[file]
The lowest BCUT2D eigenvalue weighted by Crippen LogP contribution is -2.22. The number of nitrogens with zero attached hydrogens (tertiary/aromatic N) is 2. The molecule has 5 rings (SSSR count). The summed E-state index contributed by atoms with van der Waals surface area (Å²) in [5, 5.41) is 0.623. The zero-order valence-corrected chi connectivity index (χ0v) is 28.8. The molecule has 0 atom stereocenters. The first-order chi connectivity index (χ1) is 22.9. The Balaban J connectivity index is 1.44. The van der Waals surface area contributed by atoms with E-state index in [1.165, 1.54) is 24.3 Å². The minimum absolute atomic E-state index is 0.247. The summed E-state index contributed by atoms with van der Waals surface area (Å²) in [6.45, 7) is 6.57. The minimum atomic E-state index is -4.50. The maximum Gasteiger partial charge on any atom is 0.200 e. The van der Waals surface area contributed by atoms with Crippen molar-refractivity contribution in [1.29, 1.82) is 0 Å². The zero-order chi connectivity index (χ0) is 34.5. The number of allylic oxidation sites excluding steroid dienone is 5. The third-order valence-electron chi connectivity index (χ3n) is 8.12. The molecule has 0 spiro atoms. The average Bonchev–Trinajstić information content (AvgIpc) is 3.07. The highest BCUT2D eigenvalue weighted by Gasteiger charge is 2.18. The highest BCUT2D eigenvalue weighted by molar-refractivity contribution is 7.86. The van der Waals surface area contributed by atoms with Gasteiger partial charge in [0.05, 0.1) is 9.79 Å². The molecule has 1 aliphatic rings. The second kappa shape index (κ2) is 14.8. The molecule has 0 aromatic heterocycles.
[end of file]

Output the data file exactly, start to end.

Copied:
The lowest BCUT2D eigenvalue weighted by Crippen LogP contribution is -2.22. The number of nitrogens with zero attached hydrogens (tertiary/aromatic N) is 2. The molecule has 5 rings (SSSR count). The summed E-state index contributed by atoms with van der Waals surface area (Å²) in [5, 5.41) is 0.623. The zero-order valence-corrected chi connectivity index (χ0v) is 28.8. The molecule has 0 atom stereocenters. The first-order chi connectivity index (χ1) is 22.9. The Balaban J connectivity index is 1.44. The van der Waals surface area contributed by atoms with E-state index in [1.165, 1.54) is 24.3 Å². The minimum absolute atomic E-state index is 0.247. The summed E-state index contributed by atoms with van der Waals surface area (Å²) in [6.45, 7) is 6.57. The minimum atomic E-state index is -4.50. The maximum Gasteiger partial charge on any atom is 0.200 e. The van der Waals surface area contributed by atoms with Crippen molar-refractivity contribution in [1.29, 1.82) is 0 Å². The zero-order chi connectivity index (χ0) is 34.5. The number of allylic oxidation sites excluding steroid dienone is 5. The third-order valence-electron chi connectivity index (χ3n) is 8.12. The molecule has 0 spiro atoms. The average Bonchev–Trinajstić information content (AvgIpc) is 3.07. The highest BCUT2D eigenvalue weighted by Gasteiger charge is 2.18. The highest BCUT2D eigenvalue weighted by molar-refractivity contribution is 7.86. The van der Waals surface area contributed by atoms with Gasteiger partial charge in [0.05, 0.1) is 9.79 Å². The molecule has 1 aliphatic rings. The second kappa shape index (κ2) is 14.8. The molecule has 0 aromatic heterocycles.